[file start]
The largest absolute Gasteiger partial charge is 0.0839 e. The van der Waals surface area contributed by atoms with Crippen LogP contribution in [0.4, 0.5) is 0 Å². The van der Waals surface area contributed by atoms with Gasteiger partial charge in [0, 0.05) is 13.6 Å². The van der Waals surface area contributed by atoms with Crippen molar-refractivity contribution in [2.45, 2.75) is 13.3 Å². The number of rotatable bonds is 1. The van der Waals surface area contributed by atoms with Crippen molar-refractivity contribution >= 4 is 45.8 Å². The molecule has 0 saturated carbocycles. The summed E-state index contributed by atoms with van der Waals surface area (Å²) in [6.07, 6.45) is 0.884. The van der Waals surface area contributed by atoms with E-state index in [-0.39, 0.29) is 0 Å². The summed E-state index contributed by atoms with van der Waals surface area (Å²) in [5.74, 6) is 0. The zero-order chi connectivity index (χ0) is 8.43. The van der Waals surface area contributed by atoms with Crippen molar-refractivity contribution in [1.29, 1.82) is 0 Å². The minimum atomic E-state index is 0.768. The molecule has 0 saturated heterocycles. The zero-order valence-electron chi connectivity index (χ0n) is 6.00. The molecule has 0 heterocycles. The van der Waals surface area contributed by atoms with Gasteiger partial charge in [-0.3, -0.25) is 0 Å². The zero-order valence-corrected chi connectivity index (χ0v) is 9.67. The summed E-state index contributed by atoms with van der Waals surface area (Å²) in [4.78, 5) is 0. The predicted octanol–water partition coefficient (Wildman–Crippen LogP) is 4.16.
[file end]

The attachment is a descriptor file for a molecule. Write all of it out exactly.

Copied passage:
The largest absolute Gasteiger partial charge is 0.0839 e. The van der Waals surface area contributed by atoms with Crippen LogP contribution in [0.4, 0.5) is 0 Å². The van der Waals surface area contributed by atoms with Gasteiger partial charge in [0, 0.05) is 13.6 Å². The van der Waals surface area contributed by atoms with Crippen molar-refractivity contribution in [2.45, 2.75) is 13.3 Å². The number of rotatable bonds is 1. The van der Waals surface area contributed by atoms with Crippen molar-refractivity contribution >= 4 is 45.8 Å². The molecule has 0 saturated carbocycles. The summed E-state index contributed by atoms with van der Waals surface area (Å²) in [6.07, 6.45) is 0.884. The van der Waals surface area contributed by atoms with E-state index in [-0.39, 0.29) is 0 Å². The summed E-state index contributed by atoms with van der Waals surface area (Å²) in [5.74, 6) is 0. The zero-order chi connectivity index (χ0) is 8.43. The van der Waals surface area contributed by atoms with Crippen molar-refractivity contribution in [1.29, 1.82) is 0 Å². The minimum atomic E-state index is 0.768. The molecule has 0 saturated heterocycles. The zero-order valence-electron chi connectivity index (χ0n) is 6.00. The molecule has 0 heterocycles. The van der Waals surface area contributed by atoms with Gasteiger partial charge in [-0.3, -0.25) is 0 Å². The zero-order valence-corrected chi connectivity index (χ0v) is 9.67. The summed E-state index contributed by atoms with van der Waals surface area (Å²) in [4.78, 5) is 0. The predicted octanol–water partition coefficient (Wildman–Crippen LogP) is 4.16.